How to Become an Optometrist

How to Become an Optometrist

Becoming an optometrist usually involves eight years of education, beginning with a bachelor's degree with a science emphasis. Most optometrists take courses in biology, inorganic chemistry, anatomy or physiology, organic chemistry, physics, calculus, statistics, and similar topics during their undergraduate study to prepare for their career.

A four-year academic program at an optometry school follows, with admission dependent on success at the Optometry Admission Test (OAT), administered at Prometric Center Testing Centers.

Successful completion of the four-year optometry program makes you an OD, but you must still pass a clinical and possibly written exam provided by the National Board of Examiners in Optometry (NBEO) before acquiring full licensure.

1. Earn a Bachelor's Degree (4 Years)

To become an Optometrist, you must first earn a Bachelor's Degree. It would be a good idea to take a pre-med program course in college as you need courses heavy in math and science.

The courses differ depending on which path you choose, but some of the courses are the same, mainly the math, sciences, and some psychology courses.

You need to make sure you get the proper pre-requisites for Optometrist school.

A course load for pre-med might look like the following:

Grade Level Example Courses
  • General Chemistry I & Lab
  • General Chemistry II & Lab
  • Biology & Lab
  • Calculus I
  • Humanities Requirement • Physics I & Lab
  • Humanities Requirements
  • Electives
  • Organic Chemistry I & Lab
  • Organic Chemistry II & Lab
  • Fundamentals of Microbiology & Lab
  • Genetics Physiology
  • Humanities Requirements
  • Electives
  • Cell Structure & Function
  • General Virology & Lab
  • Microbial Genetics & Lab
  • Biochemistry I
  • Biochemistry II
  • Physics
  • Humanities Requirements
  • Electives
  • Upper Level Biology
  • Upper Level Chemistry
  • Upper Level Physics
  • Upper Level Psychology
  • Upper Level Kinesiology
  • Remaining Requirements & Electives

2. Pass the Optometry Admission Test (OAT)

To get into an Optometry Program, you have to pass the OAT. The test consists of four individual tests that gauges your knowledge of science, physics, and math.

You can take the test as many times as you need, but must wait 90 days between each attempt.

The test consists of the following:

Section/Category Breakdown
  • 40 questions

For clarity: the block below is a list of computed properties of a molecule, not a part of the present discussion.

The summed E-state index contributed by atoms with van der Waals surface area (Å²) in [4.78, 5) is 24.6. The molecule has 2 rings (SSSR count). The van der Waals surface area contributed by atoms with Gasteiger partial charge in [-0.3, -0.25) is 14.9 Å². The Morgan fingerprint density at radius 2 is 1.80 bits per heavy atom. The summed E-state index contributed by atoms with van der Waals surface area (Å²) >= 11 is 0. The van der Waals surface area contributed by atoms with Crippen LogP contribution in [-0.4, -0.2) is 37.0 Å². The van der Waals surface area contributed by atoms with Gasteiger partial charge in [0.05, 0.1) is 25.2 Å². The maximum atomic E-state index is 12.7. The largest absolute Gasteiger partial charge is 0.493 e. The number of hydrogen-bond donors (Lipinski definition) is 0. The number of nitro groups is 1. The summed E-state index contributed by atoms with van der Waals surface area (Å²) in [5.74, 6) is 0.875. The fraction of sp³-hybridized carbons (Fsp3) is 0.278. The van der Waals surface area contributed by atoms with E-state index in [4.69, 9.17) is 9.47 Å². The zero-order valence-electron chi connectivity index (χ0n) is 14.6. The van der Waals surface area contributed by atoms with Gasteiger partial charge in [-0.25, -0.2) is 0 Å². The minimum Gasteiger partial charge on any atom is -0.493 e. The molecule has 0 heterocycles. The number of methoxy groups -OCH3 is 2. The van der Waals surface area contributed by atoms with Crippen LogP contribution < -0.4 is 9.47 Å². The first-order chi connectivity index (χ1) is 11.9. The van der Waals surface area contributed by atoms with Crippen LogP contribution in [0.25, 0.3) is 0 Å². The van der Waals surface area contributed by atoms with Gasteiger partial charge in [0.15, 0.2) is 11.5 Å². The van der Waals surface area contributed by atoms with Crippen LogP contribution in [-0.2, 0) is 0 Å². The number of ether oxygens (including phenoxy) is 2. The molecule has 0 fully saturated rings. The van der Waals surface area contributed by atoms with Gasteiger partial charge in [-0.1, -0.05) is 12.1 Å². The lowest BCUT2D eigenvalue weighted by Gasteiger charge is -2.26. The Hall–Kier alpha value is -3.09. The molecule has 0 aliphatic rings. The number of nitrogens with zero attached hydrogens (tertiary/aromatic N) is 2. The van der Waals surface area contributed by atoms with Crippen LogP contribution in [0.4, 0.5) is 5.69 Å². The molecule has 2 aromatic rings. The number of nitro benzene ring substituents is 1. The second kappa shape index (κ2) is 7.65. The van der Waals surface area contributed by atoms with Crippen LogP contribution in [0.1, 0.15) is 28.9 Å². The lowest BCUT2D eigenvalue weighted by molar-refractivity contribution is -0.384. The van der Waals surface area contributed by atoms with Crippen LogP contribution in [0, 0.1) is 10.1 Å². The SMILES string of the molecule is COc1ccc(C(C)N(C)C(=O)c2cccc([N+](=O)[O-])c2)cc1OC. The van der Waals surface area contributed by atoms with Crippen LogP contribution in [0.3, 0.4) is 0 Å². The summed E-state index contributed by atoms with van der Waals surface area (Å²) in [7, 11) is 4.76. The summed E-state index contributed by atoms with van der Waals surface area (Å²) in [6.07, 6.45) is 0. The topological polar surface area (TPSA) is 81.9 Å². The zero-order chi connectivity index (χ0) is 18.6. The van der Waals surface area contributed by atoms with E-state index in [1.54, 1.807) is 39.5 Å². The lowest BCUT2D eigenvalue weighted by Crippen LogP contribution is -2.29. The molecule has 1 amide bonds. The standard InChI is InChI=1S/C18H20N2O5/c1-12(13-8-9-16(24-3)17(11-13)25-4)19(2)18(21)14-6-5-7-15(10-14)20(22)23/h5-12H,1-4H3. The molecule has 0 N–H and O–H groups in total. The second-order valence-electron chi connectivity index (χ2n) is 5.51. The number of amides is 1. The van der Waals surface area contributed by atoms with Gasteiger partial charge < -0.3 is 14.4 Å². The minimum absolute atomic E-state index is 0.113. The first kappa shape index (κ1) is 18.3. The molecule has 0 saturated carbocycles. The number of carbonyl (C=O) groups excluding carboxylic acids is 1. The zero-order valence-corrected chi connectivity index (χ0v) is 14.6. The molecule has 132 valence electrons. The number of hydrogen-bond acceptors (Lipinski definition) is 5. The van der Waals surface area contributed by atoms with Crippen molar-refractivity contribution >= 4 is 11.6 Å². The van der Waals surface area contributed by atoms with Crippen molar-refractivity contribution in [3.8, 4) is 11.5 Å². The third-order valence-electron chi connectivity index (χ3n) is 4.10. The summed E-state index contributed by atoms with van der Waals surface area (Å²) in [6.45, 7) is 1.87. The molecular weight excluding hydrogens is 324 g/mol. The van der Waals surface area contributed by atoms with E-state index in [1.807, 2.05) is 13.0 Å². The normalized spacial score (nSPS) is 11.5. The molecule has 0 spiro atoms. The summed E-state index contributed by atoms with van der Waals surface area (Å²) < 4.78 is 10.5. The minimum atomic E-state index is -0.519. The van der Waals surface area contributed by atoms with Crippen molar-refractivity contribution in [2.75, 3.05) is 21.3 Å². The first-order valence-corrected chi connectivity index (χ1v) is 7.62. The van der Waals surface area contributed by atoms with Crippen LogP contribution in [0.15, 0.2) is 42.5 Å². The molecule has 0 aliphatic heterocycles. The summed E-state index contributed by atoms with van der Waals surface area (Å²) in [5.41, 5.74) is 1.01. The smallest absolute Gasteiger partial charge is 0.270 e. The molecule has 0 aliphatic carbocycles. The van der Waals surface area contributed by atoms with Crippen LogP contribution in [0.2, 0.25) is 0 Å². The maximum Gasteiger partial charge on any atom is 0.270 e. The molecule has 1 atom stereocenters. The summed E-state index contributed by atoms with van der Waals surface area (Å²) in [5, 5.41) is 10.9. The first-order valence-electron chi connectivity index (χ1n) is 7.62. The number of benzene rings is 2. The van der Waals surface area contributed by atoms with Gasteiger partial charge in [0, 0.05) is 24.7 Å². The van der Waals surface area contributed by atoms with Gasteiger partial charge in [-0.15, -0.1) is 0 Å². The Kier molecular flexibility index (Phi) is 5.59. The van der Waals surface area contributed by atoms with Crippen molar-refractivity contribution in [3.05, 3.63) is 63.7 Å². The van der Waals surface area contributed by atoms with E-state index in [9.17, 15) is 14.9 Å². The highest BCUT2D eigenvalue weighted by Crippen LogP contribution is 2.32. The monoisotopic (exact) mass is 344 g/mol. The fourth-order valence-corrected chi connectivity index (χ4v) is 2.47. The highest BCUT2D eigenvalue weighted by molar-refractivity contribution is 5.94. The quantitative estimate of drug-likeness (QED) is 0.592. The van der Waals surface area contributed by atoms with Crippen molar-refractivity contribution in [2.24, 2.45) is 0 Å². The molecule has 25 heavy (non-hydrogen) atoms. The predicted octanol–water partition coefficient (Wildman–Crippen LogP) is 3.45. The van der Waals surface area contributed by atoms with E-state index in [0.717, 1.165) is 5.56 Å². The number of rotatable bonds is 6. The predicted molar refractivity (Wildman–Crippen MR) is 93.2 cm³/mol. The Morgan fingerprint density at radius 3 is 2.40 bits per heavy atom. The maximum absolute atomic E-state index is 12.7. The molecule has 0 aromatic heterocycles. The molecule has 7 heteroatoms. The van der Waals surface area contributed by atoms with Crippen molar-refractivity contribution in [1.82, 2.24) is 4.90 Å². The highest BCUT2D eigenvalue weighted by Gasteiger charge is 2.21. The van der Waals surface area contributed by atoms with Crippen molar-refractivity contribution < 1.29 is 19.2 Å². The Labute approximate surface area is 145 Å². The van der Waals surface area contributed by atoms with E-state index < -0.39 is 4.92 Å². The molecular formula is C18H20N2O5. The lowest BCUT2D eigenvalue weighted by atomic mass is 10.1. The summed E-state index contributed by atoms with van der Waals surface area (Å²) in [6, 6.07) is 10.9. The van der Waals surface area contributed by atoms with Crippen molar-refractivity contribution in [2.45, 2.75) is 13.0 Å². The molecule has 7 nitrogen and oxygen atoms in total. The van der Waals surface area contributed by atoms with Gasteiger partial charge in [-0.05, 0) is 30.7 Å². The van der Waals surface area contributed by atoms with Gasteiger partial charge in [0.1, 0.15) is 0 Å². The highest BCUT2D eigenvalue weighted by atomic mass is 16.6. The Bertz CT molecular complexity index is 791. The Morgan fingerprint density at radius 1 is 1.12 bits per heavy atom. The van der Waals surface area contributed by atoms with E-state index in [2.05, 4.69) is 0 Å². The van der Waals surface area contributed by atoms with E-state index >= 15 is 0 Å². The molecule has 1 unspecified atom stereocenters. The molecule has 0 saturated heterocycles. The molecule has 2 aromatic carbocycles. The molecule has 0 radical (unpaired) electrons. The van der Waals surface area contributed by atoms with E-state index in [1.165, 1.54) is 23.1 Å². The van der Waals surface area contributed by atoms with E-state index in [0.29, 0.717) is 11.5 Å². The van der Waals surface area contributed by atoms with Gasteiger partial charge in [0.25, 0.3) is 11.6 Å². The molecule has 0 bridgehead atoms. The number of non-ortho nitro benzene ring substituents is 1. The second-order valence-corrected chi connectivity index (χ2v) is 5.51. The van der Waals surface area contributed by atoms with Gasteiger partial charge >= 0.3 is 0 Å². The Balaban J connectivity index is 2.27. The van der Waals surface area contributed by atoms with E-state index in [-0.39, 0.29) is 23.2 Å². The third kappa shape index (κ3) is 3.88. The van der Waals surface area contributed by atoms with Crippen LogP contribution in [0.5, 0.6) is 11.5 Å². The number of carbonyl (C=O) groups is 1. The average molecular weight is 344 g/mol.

• Covers genetics, biodiversity, Cell and molecular biology, evolution, ecology and behavior, and systems biology
Reading Comprehension
  • 40 questions
  • Tests ability to comprehend, organize, analyze, and remember the information
  • Each reading passage is 800-1000 words in length and is followed by 13-16 items, which can be answered from a reading of the passage. The total number of items for all three passages is 40
Quantitative Reasoning
  • 40 questions
  • Tests probability and statistics, algebra, numerical calculations, geometry, trigonometry

General Chemistry

  • 30 questions
  • Tests general concepts, solutions, solids and liquids, acids and bases, periodic table
Organic Chemistry
  • 30 questions
  • Tests nomenclature, properties of molecules, bonding, reactions, mechanisms
  • 40 questions
  • Tests knowledge of vectors, stats, kinematics, electrostatics, circuits, optics, waves, etc.

Learn More About the Optometry Admission Test (OAT)

3. Complete an Optometry Program (4 Years)

An optometry program consists of classroom instruction and clinical training under the supervision of a licensed optometrist. If you want to specialize in an certain area, you will need to spend an additional year in a fellowship program where you will get more training in a clinical setting.

The program is a four-year program that leads to a Doctor of Optometry (OD) degree. The curriculum emphasizes direct hands-on patient and ends with full clinical rotations during the fourth year.

The program supports different learning styles with instruction including lectures, laboratories, small group case-based learning, clinical education, and service learning.

The over-arching themes of programs include:

  • Patient care
  • Integration of basic and clinical sciences
  • 21st Century Technology
  • Interprofessional education in collaboration with other health disciplines
  • Preparation for entry-level optometry car along with a special emphasis on neuro-science and neuro-optometry

4. Earn the Required Licensed & Certification

To practice as an optometrist, you must get your license which varies by state. Check your state for requirements.

In addition to earning an OD from an accredited program, one must pass the National Boards of Optometry, a four part exam administered by the National Board of Examiners in Optometry.